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In addition to smoking and being consumed in edibles, marijuana can also be inhaled by vaping heated oil smoked through an e-cigarette. There is little known about the negative health effects of vaping THC products, but a number of serious lung injuries have been attributed to vaping. The CDC recommends that people should not use any vaping products containing THC, the psychoactive chemical in marijuana.
Short-Term Effects of Smoking Pot
As recreational marijuana becomes legal in more states in the U.S., more edible products containing marijuana are hitting the market. When marijuana is ingested it is absorbed by the body more slowly and the effects can last longer and be stronger.
Different ways of taking the substance can also play a role in how it impacts your body. Smoking marijuana is one of the fastest routes of administration that produces rapid changes in your brain and body. In order to understand the possible risks of marijuana, it is important to first understand what happens to your body when you smoke weed.
Some people who use marijuana report having sudden feelings of anxiety and paranoid thoughts, and this might be caused by trying higher-potency marijuana, according to the National Institute on Drug Abuse.
Drug testing. These days, employers often test for drug use as part of the hiring process. Marijuana can show up on a drug test for several weeks after it was last used. So people who use marijuana may find they don’t get a job they want. Some companies do routine drug tests on employees, so people who use marijuana can lose their jobs.
Marijuana is usually rolled and smoked like a cigarette (joints or doobies), or put in hollowed-out cigars (blunts), pipes (bowls), or water pipes (bongs). Recently, it has become increasingly popular for people to inhale marijuana or stronger marijuana extracts using a vaporizer (called “vaping” or “dabbing”). Some people mix it into food or brew it as a tea.
Career problems. People charged under marijuana laws may end up with criminal records that hurt their plans for college or finding a job.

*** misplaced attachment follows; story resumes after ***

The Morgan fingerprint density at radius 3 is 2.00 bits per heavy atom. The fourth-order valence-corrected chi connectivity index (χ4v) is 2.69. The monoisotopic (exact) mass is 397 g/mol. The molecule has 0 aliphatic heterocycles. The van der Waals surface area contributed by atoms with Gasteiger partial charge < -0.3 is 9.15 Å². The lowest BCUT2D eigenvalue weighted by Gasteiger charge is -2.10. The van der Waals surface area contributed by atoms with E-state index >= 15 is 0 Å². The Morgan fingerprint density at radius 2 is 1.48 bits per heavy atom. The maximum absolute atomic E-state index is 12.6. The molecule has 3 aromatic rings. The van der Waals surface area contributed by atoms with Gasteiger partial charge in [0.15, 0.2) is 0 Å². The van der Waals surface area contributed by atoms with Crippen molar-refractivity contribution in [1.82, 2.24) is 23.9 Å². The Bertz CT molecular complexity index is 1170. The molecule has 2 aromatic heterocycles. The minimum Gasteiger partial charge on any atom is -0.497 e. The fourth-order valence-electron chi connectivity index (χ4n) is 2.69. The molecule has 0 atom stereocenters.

The U.S. Food and Drug Administration (FDA) has approved pills containing THC or other cannabinoids (chemicals similar to THC) as a way to help relieve pain, nausea, muscle stiffness, or problems with movement. There’s still a lot of discussion about the medical use of marijuana, though. THC and other cannabinoid pills are only available in some states and require a doctor’s prescription.
These side effects are temporary, but they can make it dangerous to do things like drive while under the influence of marijuana.
THC also connects with receptors on nerve cells in other parts of the brain that affect thinking, memory, coordination, and concentration. This can cause unwanted side effects, including:
There is also “synthetic marijuana” — manmade drugs that are chemically similar to THC — that can be dangerously strong. Names for these drugs include “K2,” “Spice,” and “Herbal Incense.” They can be so potent that overdose deaths have happened.
“Coordination and response time are adversely affected and short term memory is often impaired,” says Dr. Jason Levine . “Coordination issues in conjunction with an altered experience of time are likely to blame for impaired driving and an increase in car accidents.”
With medical marijuana legal in states like California, Colorado, Illinois and a growing list, adoption of the drug is becoming more and more commonplace—as is consumption. We consulted doctors and medical resources to discover what happens if you smoke marijuana every day. (Note: do not use marijuana without consulting a medical professional first.) Read on— and to ensure your health and the health of others, don’t miss these Sure Signs You Had COVID and Didn’t Know It .
“Marijuana has been shown to cause a fast heartbeat and elevated blood pressure, which can be dangerous for people with heart disease,” says Dr. Sanul Corrielus . “It may also aggravate other pre-existing heart conditions in long-term users and those who are older—placing them at greater risk of a cardiovascular event,” says Dr. Norris.
It Can Tamper Your Coordination and Response Issues
“While smoking cannabis daily has less of an impact than smoking cigarettes,” says Dr. Carey Clark, “some people who smoke cannabis can end up with issues like chronic cough and excess mucus or phlegm production.” “The most deadly aspect is that it increases your risk of lung cancer 7% per year,” says Osita Onugha, MD . “However,” says Dr. Lili Barsky, “these symptoms can improve with cessation.”
Insulin is which regulates the amount of glucose in the blood. Insulin resistance is linked to a greater risk of diabetes. However, according to Mary Clifton, M.D , marijuana offers “less insulin resistance.”
“I found Marijuana at the age of 19,” says Peter Pryor, M.D. “It has always been a bit of a godsend for me because it helps me daily with anxiety and many other benefits.” (Read on to discover how marijuana can also increase anxiety for some.)
Marijuana has been shown to be an effective treatment for a variety of health issues. Read on to discover how it can be used best.